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New Mexico State University

New Mexico State University

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Harvest Vegetables at Proper Time for Best Quality

LAS CRUCES--Few store-bought vegetables can match the taste and quality of homegrown produce. However, quality requires a home gardener's diligent, watchful eye.

On or two days can make all the difference between a tender zucchini squash and a 15-pound squash doorstop, said a New Mexico State University horticulturist.

"A large zucchini can be used to make zucchini bread, but most of us would prefer a 6-to-8-inch fruit for use in salads or casseroles," said George Dickerson, with NMSU's Cooperative Extension Service.

Snap beans should be picked when the pods are about the size of a pencil, before constrictions between the individual beans are evident. "If you wait too long, the beans will be stringy," Dickerson said.

Regular sweet corn quickly can become starchy if not picked and processed carefully. Silks should be brown and the kernels near full size. Crushed kernels should excrete a milky substance. "Super-sweet corn varieties are popular because they are twice as sweet as regular sweet corn to begin with, and the conversion of sugar to starch is slower," he said.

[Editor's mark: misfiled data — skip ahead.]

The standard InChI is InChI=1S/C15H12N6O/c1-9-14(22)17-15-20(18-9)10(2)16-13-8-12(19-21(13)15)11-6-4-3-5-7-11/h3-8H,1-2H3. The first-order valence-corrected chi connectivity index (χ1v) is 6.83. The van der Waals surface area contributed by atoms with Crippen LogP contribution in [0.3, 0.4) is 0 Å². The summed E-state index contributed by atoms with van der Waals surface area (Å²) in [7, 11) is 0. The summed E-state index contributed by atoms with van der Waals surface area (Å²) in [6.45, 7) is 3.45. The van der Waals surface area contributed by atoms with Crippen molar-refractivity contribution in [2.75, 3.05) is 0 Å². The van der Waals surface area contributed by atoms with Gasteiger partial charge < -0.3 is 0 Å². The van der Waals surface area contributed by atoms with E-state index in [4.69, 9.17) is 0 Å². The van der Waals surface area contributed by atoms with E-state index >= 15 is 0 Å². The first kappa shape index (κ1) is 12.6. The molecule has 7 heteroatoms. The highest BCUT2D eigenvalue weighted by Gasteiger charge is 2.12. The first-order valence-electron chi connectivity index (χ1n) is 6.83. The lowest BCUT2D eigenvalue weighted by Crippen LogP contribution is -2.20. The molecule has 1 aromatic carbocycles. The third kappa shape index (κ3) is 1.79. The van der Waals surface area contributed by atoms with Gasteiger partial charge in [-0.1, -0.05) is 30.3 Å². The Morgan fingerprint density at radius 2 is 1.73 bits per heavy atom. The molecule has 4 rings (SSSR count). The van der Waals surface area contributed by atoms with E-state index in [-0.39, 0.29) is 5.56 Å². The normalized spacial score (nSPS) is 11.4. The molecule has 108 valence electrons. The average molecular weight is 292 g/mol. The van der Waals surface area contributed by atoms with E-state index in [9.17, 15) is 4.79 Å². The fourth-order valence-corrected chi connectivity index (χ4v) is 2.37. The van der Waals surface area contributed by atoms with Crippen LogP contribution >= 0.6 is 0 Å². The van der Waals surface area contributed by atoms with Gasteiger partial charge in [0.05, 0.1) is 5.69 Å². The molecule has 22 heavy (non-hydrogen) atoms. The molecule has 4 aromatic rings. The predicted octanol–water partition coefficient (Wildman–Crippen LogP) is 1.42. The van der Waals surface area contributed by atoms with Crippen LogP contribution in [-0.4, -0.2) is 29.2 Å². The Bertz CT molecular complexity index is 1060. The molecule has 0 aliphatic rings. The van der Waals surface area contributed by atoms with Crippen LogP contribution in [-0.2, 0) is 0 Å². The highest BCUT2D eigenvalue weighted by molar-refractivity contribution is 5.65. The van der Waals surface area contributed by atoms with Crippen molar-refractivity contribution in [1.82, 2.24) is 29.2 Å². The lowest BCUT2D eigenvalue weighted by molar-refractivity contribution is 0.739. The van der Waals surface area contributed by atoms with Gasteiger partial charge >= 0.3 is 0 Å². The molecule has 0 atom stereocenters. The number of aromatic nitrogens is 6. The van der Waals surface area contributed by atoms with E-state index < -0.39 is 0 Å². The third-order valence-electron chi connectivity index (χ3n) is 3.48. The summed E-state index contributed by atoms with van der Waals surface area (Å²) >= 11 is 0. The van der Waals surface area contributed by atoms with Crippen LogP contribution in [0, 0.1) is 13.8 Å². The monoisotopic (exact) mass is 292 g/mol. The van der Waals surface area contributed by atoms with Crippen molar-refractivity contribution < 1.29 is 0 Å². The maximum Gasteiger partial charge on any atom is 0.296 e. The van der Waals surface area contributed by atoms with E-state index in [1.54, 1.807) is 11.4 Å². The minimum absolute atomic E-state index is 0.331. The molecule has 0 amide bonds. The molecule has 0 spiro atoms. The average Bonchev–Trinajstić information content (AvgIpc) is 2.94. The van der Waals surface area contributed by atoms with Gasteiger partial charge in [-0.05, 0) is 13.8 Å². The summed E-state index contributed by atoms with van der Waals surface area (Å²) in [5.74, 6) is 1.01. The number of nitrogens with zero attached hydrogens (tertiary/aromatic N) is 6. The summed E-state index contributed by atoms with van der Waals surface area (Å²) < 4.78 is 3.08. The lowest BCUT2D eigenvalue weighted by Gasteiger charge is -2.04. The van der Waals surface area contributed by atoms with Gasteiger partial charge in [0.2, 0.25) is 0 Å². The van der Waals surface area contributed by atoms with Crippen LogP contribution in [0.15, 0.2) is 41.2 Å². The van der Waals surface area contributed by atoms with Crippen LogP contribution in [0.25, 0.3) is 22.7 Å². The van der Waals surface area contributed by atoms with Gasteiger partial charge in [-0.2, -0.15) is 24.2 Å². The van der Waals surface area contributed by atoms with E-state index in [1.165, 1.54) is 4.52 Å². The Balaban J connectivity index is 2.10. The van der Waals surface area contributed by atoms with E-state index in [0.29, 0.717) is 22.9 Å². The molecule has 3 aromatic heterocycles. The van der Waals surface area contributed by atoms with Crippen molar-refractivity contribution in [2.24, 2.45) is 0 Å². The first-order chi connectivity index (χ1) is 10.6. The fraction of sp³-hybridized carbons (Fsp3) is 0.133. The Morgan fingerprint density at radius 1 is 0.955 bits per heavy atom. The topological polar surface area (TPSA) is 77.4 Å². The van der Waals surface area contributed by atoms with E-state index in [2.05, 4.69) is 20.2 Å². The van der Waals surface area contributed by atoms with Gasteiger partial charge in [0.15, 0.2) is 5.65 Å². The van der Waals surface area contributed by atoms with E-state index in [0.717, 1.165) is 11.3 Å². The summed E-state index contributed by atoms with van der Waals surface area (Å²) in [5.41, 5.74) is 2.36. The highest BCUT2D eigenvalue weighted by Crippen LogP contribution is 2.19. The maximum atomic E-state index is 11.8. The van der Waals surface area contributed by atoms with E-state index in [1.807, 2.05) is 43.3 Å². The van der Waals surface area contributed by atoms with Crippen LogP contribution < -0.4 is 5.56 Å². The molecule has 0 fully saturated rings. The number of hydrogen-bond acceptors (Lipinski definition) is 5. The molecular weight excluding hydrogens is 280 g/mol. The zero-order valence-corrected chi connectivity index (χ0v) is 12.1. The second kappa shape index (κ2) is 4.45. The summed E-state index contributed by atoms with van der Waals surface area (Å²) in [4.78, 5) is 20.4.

The key to determining maturity in cantaloupes is to wiggle the stems. "The stem will slip from the melon relatively easily when the fruit is mature," Dickerson said. The rind's background color should have changed from green to orange. Cantaloupes also should have a ripe smell.

Watermelons can be harvested when the corkscrew-like tendril on the stem attached to the melon turns brown. The spot where the melon touches the soil will be creamy yellow. Thumping the melon should produce a dull, hollow sound.

"Cole crops like broccoli, cauliflower, kohlrabi, cabbage and brussels sprouts should mature in the fall when it's cool for maximum quality," he said. "Cool weather slows respiration, causing sugars to accumulate in these vegetables making them sweeter."

When the small head begins to form on a cauliflower plant, cover it with the plant's leaves to protect it from the sun. "You may need to tie the leaves with twine to keep them in place over the head," Dickerson said. Excluding the light will blanch the curd causing it to turn white.

Tomatoes can be picked and fried when they are a mature green. "Most people prefer their tomatoes fire engine red for best quality," he said.

Bell peppers can be harvested when the fruit are full-sized but are still green, firm and crisp in texture. Other colored varieties can be left on the plant to mature until they reach the desired color--red, chocolate, yellow, or orange.

"Winter squash like butternut should be allowed to turn tan in color with a hard rind," Dickerson said. "Acorn squash will turn yellow where they touch the ground. Pumpkins should be allowed to reach their full color and develop a tough rind."

Potatoes will continue to grow until the vine dies. After the vines turn yellow, dig the potatoes with a garden fork. "Handle these carefully and store in a cool, dry, shady place, allowing them to cure," he said. For new potatoes, harvest any time after the tubers start to form.